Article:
Saturday, March 5, 2011
The White Blanket
The white blanket on our pasture is getting lower to the ground, but there’s still a lot of ice and snow before you hit grass. At the worst, it was actually almost reaching the top rail of the fence but slowly it’s melting, inch by inch.
I was gone for about five hours yesterday, visiting my mom and going to the grocery store. My husband was supposed to throw a couple of flakes of hay to the horses, but he got busy and forgot. So, when I came home, Silk was standing at the gate of the corral watching anxiously for my arrival. I didn’t see Siete until I walked up to Silk with some hay. There was my little horse, standing at the far corner of the pasture, four hooves on top of the snow like an ornament on a birthday cake. I called her to come get some hay. She was still as a statue.
I realized, oh my god, she's stuck, so I headed inside to put on my boots. My husband beat me to it, feeling guilty that he forgot to feed the girls. He grabbed a halter and lead rope and ventured out to rescue Siete. Each step, he sunk into the snow almost to his knees. When he reached Siete, she started shaking her head wildly. He petted her and whispered something in her ear. Did I mention that Siete is his girlfriend? She let him put on the halter and lead rope without any fuss.
I stood at the gate, worried that she would drag him but she wasn’t going to budge. Finally, he calmly and gently coaxed her to follow him. She took two steps on top of the ice and then, whoosh! Siete’s feet dropped into a soft spot in the snow, and she sank about a foot. After that, she was afraid to lift her leg again. I don’t know how he convinced her to try, but step by step, my husband patiently dragged the horse at a snail's pace across the white blanket. At the edge, where the snow ended and the small “runway” was cleared except for ice and mud, Siete started leaning on him like she couldn’t bear to take another step.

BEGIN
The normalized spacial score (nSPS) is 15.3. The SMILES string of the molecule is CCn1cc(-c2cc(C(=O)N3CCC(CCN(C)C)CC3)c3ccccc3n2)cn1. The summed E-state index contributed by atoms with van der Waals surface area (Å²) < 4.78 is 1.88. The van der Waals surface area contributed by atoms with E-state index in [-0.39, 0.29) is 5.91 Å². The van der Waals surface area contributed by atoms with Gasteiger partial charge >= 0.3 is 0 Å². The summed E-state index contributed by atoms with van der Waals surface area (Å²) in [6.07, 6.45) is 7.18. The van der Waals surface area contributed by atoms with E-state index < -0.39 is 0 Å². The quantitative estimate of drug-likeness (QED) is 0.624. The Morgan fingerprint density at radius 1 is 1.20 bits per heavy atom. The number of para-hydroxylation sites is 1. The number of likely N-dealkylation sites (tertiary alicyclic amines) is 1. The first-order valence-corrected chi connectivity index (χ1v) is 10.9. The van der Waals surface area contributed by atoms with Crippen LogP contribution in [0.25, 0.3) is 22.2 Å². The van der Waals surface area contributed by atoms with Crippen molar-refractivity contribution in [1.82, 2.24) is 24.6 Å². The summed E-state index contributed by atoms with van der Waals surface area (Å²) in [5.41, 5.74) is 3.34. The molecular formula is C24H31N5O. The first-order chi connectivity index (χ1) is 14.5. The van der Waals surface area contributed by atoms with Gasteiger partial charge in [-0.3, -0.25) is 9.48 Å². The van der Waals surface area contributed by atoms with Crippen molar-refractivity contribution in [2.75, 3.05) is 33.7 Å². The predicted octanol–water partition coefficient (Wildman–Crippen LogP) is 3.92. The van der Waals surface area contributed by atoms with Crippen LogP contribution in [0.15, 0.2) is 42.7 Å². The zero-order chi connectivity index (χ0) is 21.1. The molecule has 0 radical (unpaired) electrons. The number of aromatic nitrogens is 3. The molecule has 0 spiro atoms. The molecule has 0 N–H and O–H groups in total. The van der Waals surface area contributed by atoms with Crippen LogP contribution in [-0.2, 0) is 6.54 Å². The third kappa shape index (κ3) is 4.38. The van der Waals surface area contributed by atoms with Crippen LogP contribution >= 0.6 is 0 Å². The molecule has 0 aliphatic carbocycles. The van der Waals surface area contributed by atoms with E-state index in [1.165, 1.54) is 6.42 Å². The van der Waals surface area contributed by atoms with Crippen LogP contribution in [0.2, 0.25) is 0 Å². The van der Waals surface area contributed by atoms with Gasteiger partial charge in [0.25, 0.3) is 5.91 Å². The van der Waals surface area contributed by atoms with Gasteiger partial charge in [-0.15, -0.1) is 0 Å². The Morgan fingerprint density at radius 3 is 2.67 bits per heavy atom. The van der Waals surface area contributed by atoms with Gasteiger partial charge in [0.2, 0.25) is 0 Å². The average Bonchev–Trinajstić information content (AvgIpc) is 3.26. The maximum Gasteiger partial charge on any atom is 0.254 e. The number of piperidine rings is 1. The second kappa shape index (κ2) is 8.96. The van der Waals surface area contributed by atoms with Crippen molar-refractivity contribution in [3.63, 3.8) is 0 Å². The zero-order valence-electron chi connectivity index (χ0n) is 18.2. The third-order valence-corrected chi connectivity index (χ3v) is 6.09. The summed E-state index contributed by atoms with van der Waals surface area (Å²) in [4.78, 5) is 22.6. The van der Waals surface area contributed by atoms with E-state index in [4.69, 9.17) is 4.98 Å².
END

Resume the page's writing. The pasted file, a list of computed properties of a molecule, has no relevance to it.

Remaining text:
I was afraid she was going to explode as soon as she hit terra firma, but she waited until he unclipped the lead rope and stepped out of the way. Then, she took off running into the barn. Safe in her stall, Siete bucked and bucked and bucked and bucked. Then, she whinnied very loud at us. It was quite clear what she had to say about the whole experience.
I offered her a carrot to calm her rattled nerves, and I served dinner early to the girls. This morning, when I opened the stall door, Siete poked her head out and tossed her nose in the direction of the white blanket. I reminded her that there was nothing but trouble out there for her. She’s a smart little horse, so she stood at the edge of the snow for a long time today without lifting a hoof in that direction.
Soon, little darling, soon. Spring is right around the corner.